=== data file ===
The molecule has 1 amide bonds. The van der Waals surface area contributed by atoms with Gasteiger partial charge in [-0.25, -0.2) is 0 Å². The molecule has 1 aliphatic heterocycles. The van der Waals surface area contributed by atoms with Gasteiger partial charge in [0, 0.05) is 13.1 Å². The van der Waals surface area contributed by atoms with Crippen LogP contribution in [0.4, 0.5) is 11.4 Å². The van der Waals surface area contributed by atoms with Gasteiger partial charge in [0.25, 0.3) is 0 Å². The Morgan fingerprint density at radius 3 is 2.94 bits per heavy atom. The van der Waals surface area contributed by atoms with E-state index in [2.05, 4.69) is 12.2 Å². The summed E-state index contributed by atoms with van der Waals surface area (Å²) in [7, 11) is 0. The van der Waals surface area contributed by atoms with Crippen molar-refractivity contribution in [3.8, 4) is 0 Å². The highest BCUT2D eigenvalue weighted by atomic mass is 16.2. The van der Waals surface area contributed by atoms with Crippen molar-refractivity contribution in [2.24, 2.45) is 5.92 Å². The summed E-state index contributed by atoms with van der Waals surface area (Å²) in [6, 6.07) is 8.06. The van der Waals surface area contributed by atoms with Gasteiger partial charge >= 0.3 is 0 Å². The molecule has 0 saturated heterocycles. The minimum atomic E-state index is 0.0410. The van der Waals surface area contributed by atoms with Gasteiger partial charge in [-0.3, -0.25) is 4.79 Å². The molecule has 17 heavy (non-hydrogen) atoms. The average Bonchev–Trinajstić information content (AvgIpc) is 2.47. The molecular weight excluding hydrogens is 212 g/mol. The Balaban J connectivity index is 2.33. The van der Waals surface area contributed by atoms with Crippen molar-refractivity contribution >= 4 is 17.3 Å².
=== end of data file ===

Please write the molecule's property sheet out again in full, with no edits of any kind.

The molecule has 1 amide bonds. The van der Waals surface area contributed by atoms with Gasteiger partial charge in [-0.25, -0.2) is 0 Å². The molecule has 1 aliphatic heterocycles. The van der Waals surface area contributed by atoms with Gasteiger partial charge in [0, 0.05) is 13.1 Å². The van der Waals surface area contributed by atoms with Crippen LogP contribution in [0.4, 0.5) is 11.4 Å². The van der Waals surface area contributed by atoms with Gasteiger partial charge in [0.25, 0.3) is 0 Å². The Morgan fingerprint density at radius 3 is 2.94 bits per heavy atom. The van der Waals surface area contributed by atoms with E-state index in [2.05, 4.69) is 12.2 Å². The summed E-state index contributed by atoms with van der Waals surface area (Å²) in [7, 11) is 0. The van der Waals surface area contributed by atoms with Crippen molar-refractivity contribution in [3.8, 4) is 0 Å². The highest BCUT2D eigenvalue weighted by atomic mass is 16.2. The van der Waals surface area contributed by atoms with Crippen molar-refractivity contribution in [2.24, 2.45) is 5.92 Å². The summed E-state index contributed by atoms with van der Waals surface area (Å²) in [6, 6.07) is 8.06. The van der Waals surface area contributed by atoms with Gasteiger partial charge >= 0.3 is 0 Å². The molecule has 0 saturated heterocycles. The minimum atomic E-state index is 0.0410. The van der Waals surface area contributed by atoms with Gasteiger partial charge in [-0.3, -0.25) is 4.79 Å². The molecule has 17 heavy (non-hydrogen) atoms. The average Bonchev–Trinajstić information content (AvgIpc) is 2.47. The molecular weight excluding hydrogens is 212 g/mol. The Balaban J connectivity index is 2.33. The van der Waals surface area contributed by atoms with Crippen molar-refractivity contribution >= 4 is 17.3 Å².